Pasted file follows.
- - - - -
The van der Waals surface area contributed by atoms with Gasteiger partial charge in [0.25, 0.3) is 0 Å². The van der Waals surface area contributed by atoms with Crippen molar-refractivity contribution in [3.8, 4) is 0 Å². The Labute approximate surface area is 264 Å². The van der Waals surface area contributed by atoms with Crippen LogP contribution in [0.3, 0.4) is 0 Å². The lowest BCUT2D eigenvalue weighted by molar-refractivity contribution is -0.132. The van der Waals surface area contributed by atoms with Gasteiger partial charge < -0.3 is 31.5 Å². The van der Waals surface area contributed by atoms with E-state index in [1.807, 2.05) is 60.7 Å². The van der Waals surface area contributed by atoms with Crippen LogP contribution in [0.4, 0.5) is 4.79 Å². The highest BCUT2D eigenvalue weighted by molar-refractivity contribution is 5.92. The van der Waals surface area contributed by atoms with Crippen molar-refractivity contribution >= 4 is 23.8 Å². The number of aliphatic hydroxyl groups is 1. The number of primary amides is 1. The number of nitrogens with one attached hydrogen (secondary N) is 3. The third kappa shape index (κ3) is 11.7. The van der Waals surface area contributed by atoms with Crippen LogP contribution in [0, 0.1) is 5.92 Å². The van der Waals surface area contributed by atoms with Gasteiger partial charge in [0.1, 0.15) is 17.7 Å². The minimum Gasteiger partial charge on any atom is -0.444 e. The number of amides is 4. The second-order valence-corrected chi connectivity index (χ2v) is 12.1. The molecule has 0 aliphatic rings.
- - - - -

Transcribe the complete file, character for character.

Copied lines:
The van der Waals surface area contributed by atoms with Gasteiger partial charge in [0.25, 0.3) is 0 Å². The van der Waals surface area contributed by atoms with Crippen molar-refractivity contribution in [3.8, 4) is 0 Å². The Labute approximate surface area is 264 Å². The van der Waals surface area contributed by atoms with Crippen LogP contribution in [0.3, 0.4) is 0 Å². The lowest BCUT2D eigenvalue weighted by molar-refractivity contribution is -0.132. The van der Waals surface area contributed by atoms with Gasteiger partial charge < -0.3 is 31.5 Å². The van der Waals surface area contributed by atoms with E-state index in [1.807, 2.05) is 60.7 Å². The van der Waals surface area contributed by atoms with Crippen LogP contribution in [0.4, 0.5) is 4.79 Å². The highest BCUT2D eigenvalue weighted by molar-refractivity contribution is 5.92. The van der Waals surface area contributed by atoms with Crippen molar-refractivity contribution >= 4 is 23.8 Å². The number of aliphatic hydroxyl groups is 1. The number of primary amides is 1. The number of nitrogens with one attached hydrogen (secondary N) is 3. The third kappa shape index (κ3) is 11.7. The van der Waals surface area contributed by atoms with Crippen LogP contribution in [0, 0.1) is 5.92 Å². The van der Waals surface area contributed by atoms with Gasteiger partial charge in [0.1, 0.15) is 17.7 Å². The minimum Gasteiger partial charge on any atom is -0.444 e. The number of amides is 4. The second-order valence-corrected chi connectivity index (χ2v) is 12.1. The molecule has 0 aliphatic rings.